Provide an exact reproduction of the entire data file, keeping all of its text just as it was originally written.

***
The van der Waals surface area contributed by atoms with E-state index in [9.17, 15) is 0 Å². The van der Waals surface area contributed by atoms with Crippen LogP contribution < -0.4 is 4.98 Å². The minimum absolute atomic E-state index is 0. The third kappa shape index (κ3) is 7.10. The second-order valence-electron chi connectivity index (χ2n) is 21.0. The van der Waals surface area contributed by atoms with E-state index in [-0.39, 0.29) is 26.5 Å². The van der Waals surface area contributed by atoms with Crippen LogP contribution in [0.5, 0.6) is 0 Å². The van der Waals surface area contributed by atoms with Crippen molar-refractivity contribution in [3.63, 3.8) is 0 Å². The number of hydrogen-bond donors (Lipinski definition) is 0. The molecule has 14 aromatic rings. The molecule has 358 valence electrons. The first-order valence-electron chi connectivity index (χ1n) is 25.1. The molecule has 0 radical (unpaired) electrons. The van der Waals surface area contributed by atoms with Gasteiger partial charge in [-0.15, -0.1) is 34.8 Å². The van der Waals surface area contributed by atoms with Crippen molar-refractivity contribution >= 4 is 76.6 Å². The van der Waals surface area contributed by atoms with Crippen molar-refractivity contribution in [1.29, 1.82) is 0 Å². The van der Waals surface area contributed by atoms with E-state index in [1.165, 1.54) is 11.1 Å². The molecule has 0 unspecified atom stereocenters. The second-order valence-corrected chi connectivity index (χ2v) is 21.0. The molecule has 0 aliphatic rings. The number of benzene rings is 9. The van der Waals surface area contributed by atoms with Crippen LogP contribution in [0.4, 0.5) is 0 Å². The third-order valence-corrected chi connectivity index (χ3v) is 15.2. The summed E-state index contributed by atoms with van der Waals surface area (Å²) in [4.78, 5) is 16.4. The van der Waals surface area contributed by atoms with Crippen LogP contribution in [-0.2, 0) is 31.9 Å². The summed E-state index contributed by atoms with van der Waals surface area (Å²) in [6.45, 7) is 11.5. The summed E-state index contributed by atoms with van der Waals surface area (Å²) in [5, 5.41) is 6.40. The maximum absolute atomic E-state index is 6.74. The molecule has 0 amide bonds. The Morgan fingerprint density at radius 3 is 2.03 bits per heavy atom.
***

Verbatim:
The van der Waals surface area contributed by atoms with E-state index in [9.17, 15) is 0 Å². The van der Waals surface area contributed by atoms with Crippen LogP contribution < -0.4 is 4.98 Å². The minimum absolute atomic E-state index is 0. The third kappa shape index (κ3) is 7.10. The second-order valence-electron chi connectivity index (χ2n) is 21.0. The van der Waals surface area contributed by atoms with E-state index in [-0.39, 0.29) is 26.5 Å². The van der Waals surface area contributed by atoms with Crippen LogP contribution in [0.5, 0.6) is 0 Å². The van der Waals surface area contributed by atoms with Crippen molar-refractivity contribution in [3.63, 3.8) is 0 Å². The number of hydrogen-bond donors (Lipinski definition) is 0. The molecule has 14 aromatic rings. The molecule has 358 valence electrons. The first-order valence-electron chi connectivity index (χ1n) is 25.1. The molecule has 0 radical (unpaired) electrons. The van der Waals surface area contributed by atoms with Gasteiger partial charge in [-0.15, -0.1) is 34.8 Å². The van der Waals surface area contributed by atoms with Crippen molar-refractivity contribution >= 4 is 76.6 Å². The van der Waals surface area contributed by atoms with Crippen molar-refractivity contribution in [1.29, 1.82) is 0 Å². The van der Waals surface area contributed by atoms with E-state index in [1.165, 1.54) is 11.1 Å². The molecule has 0 unspecified atom stereocenters. The second-order valence-corrected chi connectivity index (χ2v) is 21.0. The molecule has 0 aliphatic rings. The number of benzene rings is 9. The van der Waals surface area contributed by atoms with Crippen LogP contribution in [0.4, 0.5) is 0 Å². The third-order valence-corrected chi connectivity index (χ3v) is 15.2. The summed E-state index contributed by atoms with van der Waals surface area (Å²) in [4.78, 5) is 16.4. The van der Waals surface area contributed by atoms with Crippen LogP contribution in [-0.2, 0) is 31.9 Å². The summed E-state index contributed by atoms with van der Waals surface area (Å²) in [6.45, 7) is 11.5. The summed E-state index contributed by atoms with van der Waals surface area (Å²) in [5, 5.41) is 6.40. The maximum absolute atomic E-state index is 6.74. The molecule has 0 amide bonds. The Morgan fingerprint density at radius 3 is 2.03 bits per heavy atom.